It is what is called a "Hand and a half" sword.
There are one handed swords and two handed swords, the idea here is that it can be wielded with one had but there is enough room on the grip for the user the gain additional force from his other hand. It weighs 3.5 lbs and is 47" overall with a blade of 37.5".
I dated this example to 1520 +/- but you can see a similar one in this famous Durer drawing dated 1498.
The pommel is referred to as "writhen" ie writhing. Twisted, in knots.
With things like this finding something that is "untouched" from it's birth is unlikely. Often pieces are replaced, blades are remounted (as is so often the case with Japanese swords). My sense is that the pieces are in fact contemporaneous, the style of the finials (on the ends of the cross guard) are of a piece with the pommel. It all "fits" so to speak. I think that there is a good chance that the leather grip is "of the period" too. One could get a carbon dating but that avenue is also fraught.
There is a story of one of the giants of the arms and armour (he was a brit) area finding what he thought was dried blood under a grip. He had it "tested" with nebulous results. Today, we'd know. Such an investigation does not seem far fetched.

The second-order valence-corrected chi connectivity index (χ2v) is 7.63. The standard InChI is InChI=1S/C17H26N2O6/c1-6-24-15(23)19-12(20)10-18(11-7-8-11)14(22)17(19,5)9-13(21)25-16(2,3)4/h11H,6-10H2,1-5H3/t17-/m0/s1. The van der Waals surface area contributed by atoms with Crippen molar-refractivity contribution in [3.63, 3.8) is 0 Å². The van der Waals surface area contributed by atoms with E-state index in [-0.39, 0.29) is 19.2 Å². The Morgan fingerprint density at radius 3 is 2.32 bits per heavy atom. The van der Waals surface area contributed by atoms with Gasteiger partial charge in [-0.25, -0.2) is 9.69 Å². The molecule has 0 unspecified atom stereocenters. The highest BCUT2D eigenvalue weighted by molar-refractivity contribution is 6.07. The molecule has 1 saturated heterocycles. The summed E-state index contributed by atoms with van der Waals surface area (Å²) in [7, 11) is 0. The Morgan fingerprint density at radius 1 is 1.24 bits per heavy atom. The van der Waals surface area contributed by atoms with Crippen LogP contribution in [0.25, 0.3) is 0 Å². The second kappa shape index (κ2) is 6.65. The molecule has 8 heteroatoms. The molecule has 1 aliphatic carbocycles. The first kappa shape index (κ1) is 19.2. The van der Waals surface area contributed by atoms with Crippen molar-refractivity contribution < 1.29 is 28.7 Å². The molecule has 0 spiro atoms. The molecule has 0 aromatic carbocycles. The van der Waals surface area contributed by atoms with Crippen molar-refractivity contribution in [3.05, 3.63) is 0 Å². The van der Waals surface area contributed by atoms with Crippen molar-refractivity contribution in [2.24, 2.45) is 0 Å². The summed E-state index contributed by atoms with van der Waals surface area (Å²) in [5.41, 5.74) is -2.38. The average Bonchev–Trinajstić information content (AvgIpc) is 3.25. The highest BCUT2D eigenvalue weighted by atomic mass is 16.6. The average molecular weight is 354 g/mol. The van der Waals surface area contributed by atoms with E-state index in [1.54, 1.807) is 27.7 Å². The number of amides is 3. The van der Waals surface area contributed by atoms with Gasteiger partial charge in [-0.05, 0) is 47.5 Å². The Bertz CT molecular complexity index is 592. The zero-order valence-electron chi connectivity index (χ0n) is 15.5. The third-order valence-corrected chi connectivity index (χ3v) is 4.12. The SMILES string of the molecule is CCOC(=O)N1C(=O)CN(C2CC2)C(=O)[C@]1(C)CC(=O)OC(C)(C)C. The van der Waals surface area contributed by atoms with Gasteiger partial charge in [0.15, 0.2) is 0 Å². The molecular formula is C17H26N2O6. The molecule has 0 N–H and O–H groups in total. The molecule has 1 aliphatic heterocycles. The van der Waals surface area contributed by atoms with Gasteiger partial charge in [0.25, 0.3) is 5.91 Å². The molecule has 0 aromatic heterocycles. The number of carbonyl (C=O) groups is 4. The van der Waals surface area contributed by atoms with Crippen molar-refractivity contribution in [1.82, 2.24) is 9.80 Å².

The blade is marked "Andrea Ferrara". There is a bit at Wiki on him but I think it is wrong. Ferrara was a bladesmith of some repute, evidentually. So much so that other makers appropriated his name to, originally, deceive but later to add cachet. And still later, I suspect, as sort of a genuflection whose original purpose was lost. You see the name on a wide variety of blades.
Finally, there is the engraving of the Passau Wolf, another image of questionable value insofar as identifying a point of origin of the sword.
Wiki is useful for this:
So bottom line Hand and a half sword, German ca. 1520.During the Renaissance and early modern period, Passau was one of the most prolific centres of sword and bladed weapon manufacture in Germany (after Solingen). Passau smiths stamped their blades with the Passau wolf, usually a rather simplified rendering of the wolf on the city's coat-of-arms. Superstitious warriors believed that the Passau wolf conferred invulnerability on the blade's bearer, and thus Passau swords acquired a great premium. According to the Donau-Zeitung, aside from the wolf, some cabalistic signs and inscriptions were added. As a result, the whole practice of placing magical charms on swords to protect the wearers came to be known for a time as "Passau art". (See Eduard Wagner, Cut and Thrust Weapons, 1969.) Other cities' smiths, including those of Solingen, recognized the marketing value of the Passau wolf and adopted it for themselves. By the 17th century, Solingen was producing more wolf-stamped blades than Passau was.